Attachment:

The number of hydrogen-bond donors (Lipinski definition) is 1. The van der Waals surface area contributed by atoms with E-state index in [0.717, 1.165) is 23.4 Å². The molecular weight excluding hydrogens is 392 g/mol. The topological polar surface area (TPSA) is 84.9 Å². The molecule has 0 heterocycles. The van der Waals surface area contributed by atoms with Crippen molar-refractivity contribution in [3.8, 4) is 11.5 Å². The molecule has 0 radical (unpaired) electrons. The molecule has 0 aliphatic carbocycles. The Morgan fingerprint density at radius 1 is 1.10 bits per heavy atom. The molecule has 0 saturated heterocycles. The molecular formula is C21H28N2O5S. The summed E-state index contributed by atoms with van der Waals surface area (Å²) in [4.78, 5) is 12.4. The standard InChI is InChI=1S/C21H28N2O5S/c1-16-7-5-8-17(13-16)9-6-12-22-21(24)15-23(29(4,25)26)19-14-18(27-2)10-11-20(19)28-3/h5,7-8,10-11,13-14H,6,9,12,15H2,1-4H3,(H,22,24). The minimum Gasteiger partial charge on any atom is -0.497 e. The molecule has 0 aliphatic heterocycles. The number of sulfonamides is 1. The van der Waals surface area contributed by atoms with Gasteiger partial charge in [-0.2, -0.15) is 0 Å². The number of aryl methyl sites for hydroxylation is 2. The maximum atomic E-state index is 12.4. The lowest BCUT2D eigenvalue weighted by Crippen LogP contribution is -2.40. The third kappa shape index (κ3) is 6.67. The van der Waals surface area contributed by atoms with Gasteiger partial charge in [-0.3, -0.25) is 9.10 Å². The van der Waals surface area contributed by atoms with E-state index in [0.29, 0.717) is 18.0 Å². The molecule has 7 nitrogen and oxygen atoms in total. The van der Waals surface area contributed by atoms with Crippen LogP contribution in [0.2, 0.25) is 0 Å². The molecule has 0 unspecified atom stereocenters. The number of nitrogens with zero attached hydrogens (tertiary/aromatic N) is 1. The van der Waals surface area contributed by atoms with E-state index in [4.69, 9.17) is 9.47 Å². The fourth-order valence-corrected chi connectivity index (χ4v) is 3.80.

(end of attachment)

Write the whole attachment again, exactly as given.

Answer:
The number of hydrogen-bond donors (Lipinski definition) is 1. The van der Waals surface area contributed by atoms with E-state index in [0.717, 1.165) is 23.4 Å². The molecular weight excluding hydrogens is 392 g/mol. The topological polar surface area (TPSA) is 84.9 Å². The molecule has 0 heterocycles. The van der Waals surface area contributed by atoms with Crippen molar-refractivity contribution in [3.8, 4) is 11.5 Å². The molecule has 0 radical (unpaired) electrons. The molecule has 0 aliphatic carbocycles. The Morgan fingerprint density at radius 1 is 1.10 bits per heavy atom. The molecule has 0 saturated heterocycles. The molecular formula is C21H28N2O5S. The summed E-state index contributed by atoms with van der Waals surface area (Å²) in [4.78, 5) is 12.4. The standard InChI is InChI=1S/C21H28N2O5S/c1-16-7-5-8-17(13-16)9-6-12-22-21(24)15-23(29(4,25)26)19-14-18(27-2)10-11-20(19)28-3/h5,7-8,10-11,13-14H,6,9,12,15H2,1-4H3,(H,22,24). The minimum Gasteiger partial charge on any atom is -0.497 e. The molecule has 0 aliphatic heterocycles. The number of sulfonamides is 1. The van der Waals surface area contributed by atoms with Gasteiger partial charge in [-0.2, -0.15) is 0 Å². The number of aryl methyl sites for hydroxylation is 2. The maximum atomic E-state index is 12.4. The lowest BCUT2D eigenvalue weighted by Crippen LogP contribution is -2.40. The third kappa shape index (κ3) is 6.67. The van der Waals surface area contributed by atoms with Gasteiger partial charge in [-0.3, -0.25) is 9.10 Å². The van der Waals surface area contributed by atoms with E-state index in [0.29, 0.717) is 18.0 Å². The molecule has 7 nitrogen and oxygen atoms in total. The van der Waals surface area contributed by atoms with Crippen LogP contribution in [0.2, 0.25) is 0 Å². The molecule has 0 unspecified atom stereocenters. The number of nitrogens with zero attached hydrogens (tertiary/aromatic N) is 1. The van der Waals surface area contributed by atoms with E-state index in [4.69, 9.17) is 9.47 Å². The fourth-order valence-corrected chi connectivity index (χ4v) is 3.80.